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Maine voters to have their say on divisive gay-rights legislation
Antidiscrimination efforts failed in past
By Jenna Russell, Boston Globe Staff | September 25, 2005
Long before a controversial court ruling in Massachusetts set off a national debate on gay marriage, most of New England had already agreed on a simpler point: Discrimination based on sexual orientation should be prohibited under state law, to ensure that gays and lesbians have equal access to basic needs like jobs and housing.
Most of New England, that is, except for Maine.
Almost three decades after legislators in the region's largest state first tried to outlaw discrimination against gays and lesbians, Maine is the only New England state without such language on the books. Voters here will consider the question again on Nov. 8, for the third time in seven years, and residents on both sides of the issue say it is time for the long-running battle to end.
''We're a little island here," said Portland lawyer Pat Peard, a leader of the latest fight to change Maine law. ''We're behind, and we need to come into step with our sister states."
Opponents of the new law say they are angry that the results of past referendums have been ignored. In 1998 and again in 2000, Maine state legislators voted to ban discrimination based on sexual orientation, but both times the measure was narrowly struck down in statewide votes.
The latest attempt to change the law was passed by state legislators and signed by Governor John Baldacci, a Democrat, in March. Conservative groups collected more than 60,000 signatures to bring the measure, now on hold, before voters in November.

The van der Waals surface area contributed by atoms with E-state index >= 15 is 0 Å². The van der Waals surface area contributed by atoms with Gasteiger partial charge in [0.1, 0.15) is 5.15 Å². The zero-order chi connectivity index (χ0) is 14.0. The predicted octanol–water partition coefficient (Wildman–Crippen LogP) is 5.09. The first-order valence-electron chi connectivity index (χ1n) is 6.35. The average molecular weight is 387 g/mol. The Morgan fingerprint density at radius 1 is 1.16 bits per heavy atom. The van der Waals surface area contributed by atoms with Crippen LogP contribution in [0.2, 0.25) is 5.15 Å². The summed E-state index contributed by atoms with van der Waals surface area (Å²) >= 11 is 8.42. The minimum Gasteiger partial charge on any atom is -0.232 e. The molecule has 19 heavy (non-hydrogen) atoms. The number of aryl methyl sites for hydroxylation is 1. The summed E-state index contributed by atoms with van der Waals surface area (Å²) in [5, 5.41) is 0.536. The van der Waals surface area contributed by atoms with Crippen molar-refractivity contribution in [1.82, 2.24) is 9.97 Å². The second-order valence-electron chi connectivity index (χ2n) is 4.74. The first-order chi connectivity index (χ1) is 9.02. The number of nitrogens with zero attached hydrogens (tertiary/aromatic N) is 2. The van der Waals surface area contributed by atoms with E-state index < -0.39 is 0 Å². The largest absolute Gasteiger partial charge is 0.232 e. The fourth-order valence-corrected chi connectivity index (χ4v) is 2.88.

''The views of the Maine people are not being heard," said Paul Madore, a Lewiston builder whose conservative Grassroots Coalition is fighting the amendment. ''This is a strong, motivated demographic, and they just keep coming until they get what they want."
Massachusetts was the first state to pass a nondiscrimination law for gays and lesbians, in 1989, becoming just the second state to do so, after Wisconsin. Connecticut made the change in 1991, followed by Vermont in 1992, Rhode Island in 1995, and New Hampshire in 1997, according to the National Gay and Lesbian Task Force. Today, 10 states prohibit discrimination based on sexual orientation; five others also protect on the basis of gender identity.
More recently, several states have gone further. Vermont legalized civil unions for same-sex couples in 2000, gay marriage became legal in Massachusetts about 1 1/2 years ago, and in Connecticut, under a law passed last spring, civil unions for gay and lesbian couples will be legal starting Saturday.
Even Maine, despite its failed attempts to enact a nondiscrimination law, established a statewide registry for domestic partners last year that grants inheritance rights to registered same-sex couples.
For gay-rights opponents in Maine, the recent changes in neighboring states are a tool in their latest campaign, which frames the nondiscrimination language as a step toward the legalization of same-sex marriage.
Supporters counter that the new law is a matter of basic fairness that will stop discrimination against gays and lesbians in housing, employment, education, accommodations, and the extension of credit. An exception is built in for religious groups that receive no public funds.
Both sides say the outcome will hinge on turnout. And both sides are worried about motivating voters who may tune out a familiar debate.